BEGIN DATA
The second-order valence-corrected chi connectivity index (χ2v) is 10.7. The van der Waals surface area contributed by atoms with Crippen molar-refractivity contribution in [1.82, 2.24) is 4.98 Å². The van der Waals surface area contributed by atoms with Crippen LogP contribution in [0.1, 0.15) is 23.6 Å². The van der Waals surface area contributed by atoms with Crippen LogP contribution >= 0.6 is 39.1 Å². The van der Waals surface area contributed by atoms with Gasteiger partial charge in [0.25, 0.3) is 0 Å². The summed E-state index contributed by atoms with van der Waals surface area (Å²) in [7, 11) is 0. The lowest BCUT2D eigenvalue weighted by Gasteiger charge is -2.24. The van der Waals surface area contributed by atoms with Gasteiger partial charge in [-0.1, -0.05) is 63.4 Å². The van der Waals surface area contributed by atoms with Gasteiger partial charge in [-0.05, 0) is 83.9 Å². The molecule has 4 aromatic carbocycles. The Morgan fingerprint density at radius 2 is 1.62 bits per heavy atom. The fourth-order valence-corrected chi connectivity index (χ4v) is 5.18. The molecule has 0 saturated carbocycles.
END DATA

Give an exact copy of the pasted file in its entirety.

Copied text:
The second-order valence-corrected chi connectivity index (χ2v) is 10.7. The van der Waals surface area contributed by atoms with Crippen molar-refractivity contribution in [1.82, 2.24) is 4.98 Å². The van der Waals surface area contributed by atoms with Crippen LogP contribution in [0.1, 0.15) is 23.6 Å². The van der Waals surface area contributed by atoms with Crippen LogP contribution >= 0.6 is 39.1 Å². The van der Waals surface area contributed by atoms with Gasteiger partial charge in [0.25, 0.3) is 0 Å². The summed E-state index contributed by atoms with van der Waals surface area (Å²) in [7, 11) is 0. The lowest BCUT2D eigenvalue weighted by Gasteiger charge is -2.24. The van der Waals surface area contributed by atoms with Gasteiger partial charge in [-0.1, -0.05) is 63.4 Å². The van der Waals surface area contributed by atoms with Gasteiger partial charge in [-0.05, 0) is 83.9 Å². The molecule has 4 aromatic carbocycles. The Morgan fingerprint density at radius 2 is 1.62 bits per heavy atom. The fourth-order valence-corrected chi connectivity index (χ4v) is 5.18. The molecule has 0 saturated carbocycles.